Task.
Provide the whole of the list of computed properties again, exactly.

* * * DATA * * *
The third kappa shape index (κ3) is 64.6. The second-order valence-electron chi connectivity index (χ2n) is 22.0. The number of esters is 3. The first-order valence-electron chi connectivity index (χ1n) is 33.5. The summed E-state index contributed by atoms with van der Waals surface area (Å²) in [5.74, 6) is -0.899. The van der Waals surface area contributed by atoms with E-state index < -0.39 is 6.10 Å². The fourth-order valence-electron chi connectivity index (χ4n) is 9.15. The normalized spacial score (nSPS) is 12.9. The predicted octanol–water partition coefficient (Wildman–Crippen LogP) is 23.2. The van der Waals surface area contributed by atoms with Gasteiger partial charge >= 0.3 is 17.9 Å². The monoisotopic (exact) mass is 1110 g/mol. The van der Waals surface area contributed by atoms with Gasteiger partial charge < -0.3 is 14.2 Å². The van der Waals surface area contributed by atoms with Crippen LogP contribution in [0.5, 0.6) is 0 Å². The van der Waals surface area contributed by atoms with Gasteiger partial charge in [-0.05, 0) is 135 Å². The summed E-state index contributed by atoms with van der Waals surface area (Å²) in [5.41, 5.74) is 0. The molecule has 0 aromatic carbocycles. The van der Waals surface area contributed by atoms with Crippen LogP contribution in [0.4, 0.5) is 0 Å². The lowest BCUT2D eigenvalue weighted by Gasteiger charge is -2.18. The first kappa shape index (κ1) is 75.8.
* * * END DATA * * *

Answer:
The third kappa shape index (κ3) is 64.6. The second-order valence-electron chi connectivity index (χ2n) is 22.0. The number of esters is 3. The first-order valence-electron chi connectivity index (χ1n) is 33.5. The summed E-state index contributed by atoms with van der Waals surface area (Å²) in [5.74, 6) is -0.899. The van der Waals surface area contributed by atoms with E-state index < -0.39 is 6.10 Å². The fourth-order valence-electron chi connectivity index (χ4n) is 9.15. The normalized spacial score (nSPS) is 12.9. The predicted octanol–water partition coefficient (Wildman–Crippen LogP) is 23.2. The van der Waals surface area contributed by atoms with Gasteiger partial charge >= 0.3 is 17.9 Å². The monoisotopic (exact) mass is 1110 g/mol. The van der Waals surface area contributed by atoms with Gasteiger partial charge < -0.3 is 14.2 Å². The van der Waals surface area contributed by atoms with Crippen LogP contribution in [0.5, 0.6) is 0 Å². The van der Waals surface area contributed by atoms with Gasteiger partial charge in [-0.05, 0) is 135 Å². The summed E-state index contributed by atoms with van der Waals surface area (Å²) in [5.41, 5.74) is 0. The molecule has 0 aromatic carbocycles. The van der Waals surface area contributed by atoms with Crippen LogP contribution in [0.4, 0.5) is 0 Å². The lowest BCUT2D eigenvalue weighted by Gasteiger charge is -2.18. The first kappa shape index (κ1) is 75.8.